Any idea what chord it is, and how he's getting the tremolo?
I have no experience with guitar shop paint jobs. The only experience I have with paint jobs is doing them myself on cars, and having paint repairs done by body shops. In both cases with cars, the paint jobs needed wet sanding and buffing to get to a mirror finish.
I'm assuming that Fender, Gibson and other manufacturers don't spend time sanding and buffing, and that their guitars come off the line with mirror finishes. Do guitar shops likewise do mirror finishes, or do theirs require work afterwards?
I've been trying to find out what an appropriate primer would be for automotive flip flop paint applied to a fresh alder body. I've read that B.I.N. is a good sand-able primer, but don't know if it reacts with enamels or urethanes.
I called Charley's Guitar Shop to ask about having them do the white-blue flip flop paint, but they want $650 for a body. A custom car shop in a nearby city can do it for $200 to $300.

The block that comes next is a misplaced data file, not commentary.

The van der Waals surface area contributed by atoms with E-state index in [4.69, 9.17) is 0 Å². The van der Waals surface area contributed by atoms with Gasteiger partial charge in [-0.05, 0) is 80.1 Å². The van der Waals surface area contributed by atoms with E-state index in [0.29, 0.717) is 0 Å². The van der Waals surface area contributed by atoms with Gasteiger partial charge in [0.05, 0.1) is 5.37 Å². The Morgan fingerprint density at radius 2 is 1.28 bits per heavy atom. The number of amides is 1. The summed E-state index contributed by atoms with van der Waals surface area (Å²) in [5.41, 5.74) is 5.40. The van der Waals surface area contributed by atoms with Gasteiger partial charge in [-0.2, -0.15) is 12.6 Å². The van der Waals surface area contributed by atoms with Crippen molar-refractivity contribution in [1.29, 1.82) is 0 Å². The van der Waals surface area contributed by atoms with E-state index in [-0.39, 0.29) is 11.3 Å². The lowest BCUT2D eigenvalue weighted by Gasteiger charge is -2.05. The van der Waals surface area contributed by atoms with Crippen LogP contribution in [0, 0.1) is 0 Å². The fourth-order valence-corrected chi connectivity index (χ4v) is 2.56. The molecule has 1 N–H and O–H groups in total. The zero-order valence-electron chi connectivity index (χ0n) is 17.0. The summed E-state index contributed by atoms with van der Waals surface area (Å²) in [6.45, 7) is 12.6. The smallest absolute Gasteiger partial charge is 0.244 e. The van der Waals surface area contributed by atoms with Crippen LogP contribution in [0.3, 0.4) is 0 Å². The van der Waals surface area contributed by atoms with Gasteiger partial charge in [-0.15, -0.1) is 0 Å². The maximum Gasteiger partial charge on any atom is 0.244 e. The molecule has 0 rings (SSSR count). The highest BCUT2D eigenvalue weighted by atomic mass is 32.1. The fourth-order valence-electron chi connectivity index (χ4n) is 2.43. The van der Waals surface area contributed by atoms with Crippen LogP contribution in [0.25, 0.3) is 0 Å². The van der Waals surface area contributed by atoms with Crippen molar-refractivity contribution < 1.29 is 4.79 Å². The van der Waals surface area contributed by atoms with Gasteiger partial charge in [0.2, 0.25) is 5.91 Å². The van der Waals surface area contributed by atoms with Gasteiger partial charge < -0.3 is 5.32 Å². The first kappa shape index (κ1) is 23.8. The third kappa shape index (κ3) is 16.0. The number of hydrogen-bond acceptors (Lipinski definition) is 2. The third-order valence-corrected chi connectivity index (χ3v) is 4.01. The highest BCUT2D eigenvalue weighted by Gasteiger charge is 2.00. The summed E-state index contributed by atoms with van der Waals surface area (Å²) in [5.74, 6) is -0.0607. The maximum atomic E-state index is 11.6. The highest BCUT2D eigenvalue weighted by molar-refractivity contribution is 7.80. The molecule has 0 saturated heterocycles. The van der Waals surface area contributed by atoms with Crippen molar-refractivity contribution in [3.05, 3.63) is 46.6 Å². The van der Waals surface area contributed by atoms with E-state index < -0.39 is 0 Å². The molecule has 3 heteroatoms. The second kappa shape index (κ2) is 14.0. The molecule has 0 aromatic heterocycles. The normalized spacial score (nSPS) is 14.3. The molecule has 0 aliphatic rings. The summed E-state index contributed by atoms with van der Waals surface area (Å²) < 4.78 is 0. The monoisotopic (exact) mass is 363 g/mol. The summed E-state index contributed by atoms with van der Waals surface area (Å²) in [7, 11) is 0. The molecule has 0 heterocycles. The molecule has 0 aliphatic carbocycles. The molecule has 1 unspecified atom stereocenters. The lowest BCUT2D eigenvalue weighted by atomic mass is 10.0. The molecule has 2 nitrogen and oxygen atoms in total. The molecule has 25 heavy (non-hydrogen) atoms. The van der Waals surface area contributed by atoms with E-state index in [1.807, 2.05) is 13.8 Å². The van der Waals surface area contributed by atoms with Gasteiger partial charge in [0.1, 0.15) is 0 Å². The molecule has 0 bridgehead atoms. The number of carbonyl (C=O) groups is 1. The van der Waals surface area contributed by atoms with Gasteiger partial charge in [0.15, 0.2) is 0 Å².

So, I can use the neck I have, get a new body with new electronics and hardware, get it painted, sell the existing body with electronics and hardware, and the whole project should cost me about $500. Not bad.
I did some reading on dying rosewood to look like ebony, and the results sounded terrible. Maybe somebody else here has had better experience.
My total costs including body, neck, hardware and paint come to about $1300. That's a lot for a fake Fender. If I could find used parts, it would be more palatable. Hard to find used hardtail Strat parts, though, especially with ebony.
I want to build a copy of SRV's "Charley" guitar. I don't know why, since I'm not a big fan of white guitars. Just something I have an itch to do.
It would be easy enough to find a good used neck if it didn't require ebony for the fretboard. It's hard to find a vintage neck with ebony. An alder body routed for a hardtail bridge is only $200+ from Warmoth. With a two-pot pickguard it's just a few bucks more.
I want to find some original Danelectro lipstick pickups, too.
Thanks for the replies. I'll consider Warmoth for a body, but they're pricey for a neck. Nearly $500 with ebony and frets. If their frets need to be finished, I might as well take a neck I have and have a luthier do new frets.
I've been taking my guitars apart and setting them up enough that I'm comfortable doing the job.